Kenneth Gentry: Confused, Confusing and Desperate- #3

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Were Jesus’ Apostles Confused in Matthew 24:3

Kenneth Gentry: Confused, Confusing and Desperate – #3

This is installment #3 of my response to four articles by Kenneth Gentry, posted on his blog, in which he attacks my new book, Watching for the Parousia: Were Jesus’ Apostles Confused? Be sure to read those first two articles #1” href=”” target=”_blank” rel=”noopener noreferrer”>#1 #2” href=”” target=”_blank” rel=”noopener noreferrer”>#2.

The thing to notice is that Gentry’s response / review of my book is the very epitome of an ad hominem attack. He offers no exegesis. He simply engages in acerbic, caustic, and insulting verbiage that has no evidentiary or probitive value. None.

Gentry continues:

He even goes further! He complains that “the modern commentators . . . forcibly impose the concept of ignorance or confusion onto the apostles” (p. 103).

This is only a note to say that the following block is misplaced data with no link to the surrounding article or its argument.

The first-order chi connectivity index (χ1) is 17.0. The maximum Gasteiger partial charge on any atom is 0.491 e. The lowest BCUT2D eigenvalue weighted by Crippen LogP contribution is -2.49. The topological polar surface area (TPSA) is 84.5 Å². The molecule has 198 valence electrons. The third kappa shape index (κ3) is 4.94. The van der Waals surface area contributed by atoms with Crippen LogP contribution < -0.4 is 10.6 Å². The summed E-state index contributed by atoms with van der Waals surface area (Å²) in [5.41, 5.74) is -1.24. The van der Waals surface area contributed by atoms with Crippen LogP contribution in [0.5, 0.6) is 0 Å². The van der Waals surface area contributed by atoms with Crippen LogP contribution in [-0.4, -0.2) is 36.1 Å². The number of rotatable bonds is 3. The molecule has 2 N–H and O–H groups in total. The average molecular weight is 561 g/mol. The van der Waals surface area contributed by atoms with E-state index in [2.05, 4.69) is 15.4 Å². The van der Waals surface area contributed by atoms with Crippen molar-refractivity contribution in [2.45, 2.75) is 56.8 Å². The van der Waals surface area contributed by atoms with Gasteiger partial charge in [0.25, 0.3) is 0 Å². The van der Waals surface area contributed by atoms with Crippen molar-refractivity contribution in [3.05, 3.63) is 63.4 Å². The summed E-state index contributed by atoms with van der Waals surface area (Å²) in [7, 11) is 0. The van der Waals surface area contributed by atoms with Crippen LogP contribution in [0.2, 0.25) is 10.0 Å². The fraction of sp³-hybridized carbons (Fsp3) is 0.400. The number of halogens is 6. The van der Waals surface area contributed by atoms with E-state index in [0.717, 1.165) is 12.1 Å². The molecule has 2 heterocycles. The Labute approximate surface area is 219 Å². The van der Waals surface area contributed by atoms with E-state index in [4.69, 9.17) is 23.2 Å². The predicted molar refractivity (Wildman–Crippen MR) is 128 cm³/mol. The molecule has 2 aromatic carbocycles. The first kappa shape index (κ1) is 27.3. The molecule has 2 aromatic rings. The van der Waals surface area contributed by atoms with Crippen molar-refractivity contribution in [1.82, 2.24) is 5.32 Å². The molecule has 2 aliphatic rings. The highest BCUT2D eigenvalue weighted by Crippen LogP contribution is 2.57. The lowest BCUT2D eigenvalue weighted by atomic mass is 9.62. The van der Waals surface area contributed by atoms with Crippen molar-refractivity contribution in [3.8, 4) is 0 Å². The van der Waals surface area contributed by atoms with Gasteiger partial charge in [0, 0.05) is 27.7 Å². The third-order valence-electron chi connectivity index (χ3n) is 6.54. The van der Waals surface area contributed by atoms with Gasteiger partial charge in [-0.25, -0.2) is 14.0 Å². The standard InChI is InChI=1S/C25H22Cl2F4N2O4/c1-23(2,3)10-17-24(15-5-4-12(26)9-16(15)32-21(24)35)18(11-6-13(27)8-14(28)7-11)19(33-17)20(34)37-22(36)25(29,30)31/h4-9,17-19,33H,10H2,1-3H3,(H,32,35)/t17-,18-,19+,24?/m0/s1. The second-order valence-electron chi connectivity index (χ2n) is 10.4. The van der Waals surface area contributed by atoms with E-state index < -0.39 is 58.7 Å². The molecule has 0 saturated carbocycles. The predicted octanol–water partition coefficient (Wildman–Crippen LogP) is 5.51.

So the commentators “forcibly impose” their views on the apostles? That is a rather absurd, bold, and vacuous charge!

This bold, proud thinking leads him to state of the commentators’ arguments on the issue before us that the interpretation of “most commentators” is “arrogantly” ascribed to the apostles (p. I)! “Arrogantly”? According to the Marum- (Sic) Webster dictionary “arrogant” means “exaggerating or disposed to exaggerate one’s own worth or importance often by an overbearing manner.” Thus, for Preston “most commentators” are not simply mistaken in their views, but overbearingly proud and pompous in asserting them to be the views of the apostles! This is an absolutely incredible charge!

Later he asks: “Does it not border on theological arrogance to claim — as Gentry and others do — that the disciples were so horribly confused when in fact they affirmed their understanding?” (p. 92). So I and the commentators are caught up in “theological arrogance”? This is not only incredible in itself, but is itself an arrogant charge.